# when constant scalar curvature implies Einstein?

Assume that $$(M^n,g)$$ is an $$n$$ dimensional ($$n \geq 3$$) closed Riemannian manifold with constant scalar curvature and $$Ric_g$$ nonnegative. Then is $$g$$ Einstein?

There is no reason for this, and the answer is indeed no.

The simplest example I can think of is the product of two $\mathbb{S}^2$, each endowed with the round metric. This manifold is homogeneous and thus has constant scalar curvature, its sectional curvature is non-negative so its Ricci tensor also is (and is in fact even positive), but the Ricci curvature in a direction $u$ depends on the angle between $u$ and the tangent spaces to the fibers of the projection on each factor (i.e., on whether $u$ is close to be horizontal or vertical or not).

• Yes, I think your example has scalar curvature equal to 4 and Ricci curvature nonnegative. But some sectional curvature is zero. Thank you very much. – Mathboy Apr 17 '13 at 12:46
• $S^1\times S^2$ works too. – Ian Agol Apr 17 '13 at 21:04
• Just a caveat, for this metric on $\mathbb{S}^2\times\mathbb{S}^2$ not to be Einstein, the two $\mathbb{S}^2$ need to have different radius. And a remark about Agol's comment : what I like in it is that it in fact doesn't admit any Einstein metric, just because in dimension 3 Einstein is equivalent to constant sectional curvature. I wonder wether $\mathbb{S}^1\times\mathbb{S}^3$ enjoys the same property or not... – Thomas Richard Apr 18 '13 at 9:36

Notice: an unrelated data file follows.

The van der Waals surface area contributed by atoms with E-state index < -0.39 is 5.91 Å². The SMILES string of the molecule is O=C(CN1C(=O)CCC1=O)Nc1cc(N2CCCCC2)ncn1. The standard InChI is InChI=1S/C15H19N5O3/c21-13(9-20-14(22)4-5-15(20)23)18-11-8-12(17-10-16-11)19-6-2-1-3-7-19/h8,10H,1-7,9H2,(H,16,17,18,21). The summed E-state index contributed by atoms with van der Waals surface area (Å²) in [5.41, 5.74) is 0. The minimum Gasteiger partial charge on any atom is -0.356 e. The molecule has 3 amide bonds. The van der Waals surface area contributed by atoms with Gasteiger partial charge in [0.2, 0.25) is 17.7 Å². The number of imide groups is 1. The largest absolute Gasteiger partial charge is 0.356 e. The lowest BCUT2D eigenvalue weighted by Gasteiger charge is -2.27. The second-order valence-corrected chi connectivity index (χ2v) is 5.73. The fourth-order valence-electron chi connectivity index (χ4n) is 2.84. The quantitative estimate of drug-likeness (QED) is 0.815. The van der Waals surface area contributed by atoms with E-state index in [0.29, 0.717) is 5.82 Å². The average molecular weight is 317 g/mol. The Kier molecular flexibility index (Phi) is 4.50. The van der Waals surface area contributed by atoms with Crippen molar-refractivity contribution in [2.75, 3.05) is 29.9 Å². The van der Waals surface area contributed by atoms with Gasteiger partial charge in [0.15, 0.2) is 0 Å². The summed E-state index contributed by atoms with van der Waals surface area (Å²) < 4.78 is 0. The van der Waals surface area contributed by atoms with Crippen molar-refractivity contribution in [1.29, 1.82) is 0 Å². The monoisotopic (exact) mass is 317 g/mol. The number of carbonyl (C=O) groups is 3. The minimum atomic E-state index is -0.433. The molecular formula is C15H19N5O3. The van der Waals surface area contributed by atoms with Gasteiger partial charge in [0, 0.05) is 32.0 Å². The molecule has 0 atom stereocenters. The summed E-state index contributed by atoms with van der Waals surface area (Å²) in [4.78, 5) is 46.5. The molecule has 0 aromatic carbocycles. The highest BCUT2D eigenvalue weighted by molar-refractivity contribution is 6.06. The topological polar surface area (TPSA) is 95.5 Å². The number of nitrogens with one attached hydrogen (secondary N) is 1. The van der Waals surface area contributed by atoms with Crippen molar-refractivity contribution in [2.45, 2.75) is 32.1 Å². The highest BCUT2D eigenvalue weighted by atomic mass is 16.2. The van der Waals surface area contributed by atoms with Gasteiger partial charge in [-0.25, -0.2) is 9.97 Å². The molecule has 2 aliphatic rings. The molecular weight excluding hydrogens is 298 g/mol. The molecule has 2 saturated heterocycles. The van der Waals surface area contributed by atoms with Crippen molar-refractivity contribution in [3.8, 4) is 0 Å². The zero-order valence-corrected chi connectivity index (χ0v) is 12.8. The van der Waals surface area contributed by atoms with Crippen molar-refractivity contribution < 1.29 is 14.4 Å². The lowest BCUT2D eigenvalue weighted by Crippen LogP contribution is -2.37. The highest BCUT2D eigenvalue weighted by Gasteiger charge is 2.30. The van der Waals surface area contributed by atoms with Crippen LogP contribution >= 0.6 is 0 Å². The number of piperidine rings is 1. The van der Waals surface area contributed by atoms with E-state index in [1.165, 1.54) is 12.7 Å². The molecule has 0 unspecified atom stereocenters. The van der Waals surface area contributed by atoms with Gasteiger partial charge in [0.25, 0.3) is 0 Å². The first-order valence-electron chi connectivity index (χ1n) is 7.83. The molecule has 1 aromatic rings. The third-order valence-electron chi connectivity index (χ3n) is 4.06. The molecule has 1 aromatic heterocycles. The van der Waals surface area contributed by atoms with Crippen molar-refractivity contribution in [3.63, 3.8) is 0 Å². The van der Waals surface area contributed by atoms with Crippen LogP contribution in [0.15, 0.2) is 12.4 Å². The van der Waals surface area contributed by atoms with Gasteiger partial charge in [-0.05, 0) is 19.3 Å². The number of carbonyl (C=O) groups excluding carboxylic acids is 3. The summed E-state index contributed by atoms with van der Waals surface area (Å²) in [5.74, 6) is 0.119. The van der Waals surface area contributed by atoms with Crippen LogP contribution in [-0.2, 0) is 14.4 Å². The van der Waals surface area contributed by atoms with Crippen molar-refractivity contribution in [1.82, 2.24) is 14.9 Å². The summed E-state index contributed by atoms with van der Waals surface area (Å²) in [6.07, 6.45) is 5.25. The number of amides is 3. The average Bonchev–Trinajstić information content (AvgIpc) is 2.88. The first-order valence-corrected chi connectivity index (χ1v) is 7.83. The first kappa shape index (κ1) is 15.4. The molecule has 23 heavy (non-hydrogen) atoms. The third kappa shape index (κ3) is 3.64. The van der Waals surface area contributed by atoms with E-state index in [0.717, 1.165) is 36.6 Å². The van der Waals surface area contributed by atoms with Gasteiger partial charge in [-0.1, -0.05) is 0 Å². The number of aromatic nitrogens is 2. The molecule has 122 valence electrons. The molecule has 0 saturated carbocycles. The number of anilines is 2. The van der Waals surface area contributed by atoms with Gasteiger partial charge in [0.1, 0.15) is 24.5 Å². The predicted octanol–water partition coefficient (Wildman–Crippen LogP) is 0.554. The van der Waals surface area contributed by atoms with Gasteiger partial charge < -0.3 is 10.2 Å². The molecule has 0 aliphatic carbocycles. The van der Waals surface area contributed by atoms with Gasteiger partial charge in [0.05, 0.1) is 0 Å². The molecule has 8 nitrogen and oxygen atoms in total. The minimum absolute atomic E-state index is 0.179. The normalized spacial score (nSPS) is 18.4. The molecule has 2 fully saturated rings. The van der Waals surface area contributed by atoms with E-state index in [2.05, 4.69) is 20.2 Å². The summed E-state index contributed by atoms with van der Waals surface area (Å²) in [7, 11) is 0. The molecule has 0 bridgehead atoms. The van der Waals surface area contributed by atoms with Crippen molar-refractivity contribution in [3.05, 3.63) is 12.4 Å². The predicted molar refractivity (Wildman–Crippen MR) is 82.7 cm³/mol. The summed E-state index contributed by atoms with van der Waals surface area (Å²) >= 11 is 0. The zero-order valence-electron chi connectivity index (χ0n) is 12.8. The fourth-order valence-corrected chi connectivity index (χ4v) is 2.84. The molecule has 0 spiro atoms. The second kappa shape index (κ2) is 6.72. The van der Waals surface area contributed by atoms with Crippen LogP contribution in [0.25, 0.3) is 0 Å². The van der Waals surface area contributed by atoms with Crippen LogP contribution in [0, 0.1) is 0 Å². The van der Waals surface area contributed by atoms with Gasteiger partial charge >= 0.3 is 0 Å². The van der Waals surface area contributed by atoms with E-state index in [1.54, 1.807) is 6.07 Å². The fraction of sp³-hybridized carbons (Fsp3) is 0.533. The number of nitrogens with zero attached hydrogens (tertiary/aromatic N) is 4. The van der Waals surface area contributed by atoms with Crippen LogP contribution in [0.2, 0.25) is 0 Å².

• This comment comes very late but it is maybe worth to post it: $S^1\times S^3$ does not admit an Einstein metric because the Euler Characteristic is zero. In this case (this is special in dimension $4$), the manifold must be flat, and since it is simply-connected, it must be $\mathbb{R}^4$. – Klaus Kröncke Dec 12 '14 at 16:56
• @Malkoun: Chern-Gauss-Bonnet gives $$\chi(M) = \frac{1}{32\pi^2}\int_M(|\operatorname{Riem}|^2 - 4|\operatorname{Ric}|^2 + R^2)d\mu = \int_M(|\operatorname{Riem}|^2 - 4|\operatorname{Ric}\limits^{\circ}|^2)d\mu$$ where $\operatorname{Ric}\limits^{\circ}$ denotes the trace-free Ricci curvature. So on an Einstein four-manifold, $\chi(M) = \frac{1}{32\pi^2}\int_M |\operatorname{Riem}|^2d\mu$. In particular, $\chi(M) = 0$ if and only if $M$ is flat. – Michael Albanese Jun 4 '19 at 15:26

As an example where this does hold, for $\omega$ a Kähler metric of constant scalar curvature with $\pi c_1(M) = \lambda [\omega]$, then $\omega$ is Kähler-Einstein. This is Proposition 2.12 in Tian's "Canonical metrics in Kähler Geometry".

• P.S. If anyone would like to remove the e from "Kaehler" and insert an umlaut, they're more than welcome to, as I was unable to. – Ruadhaí Dervan Apr 17 '13 at 14:52
• Thank you for telling me this interesting reference. – Mathboy Apr 18 '13 at 9:14

There's a conclusion but I don't know the proof.

For $$\omega$$ a Kähler metric of constant scalar curvature with positive bisectional curvature, $$\omega$$ is Kähler-Einstein.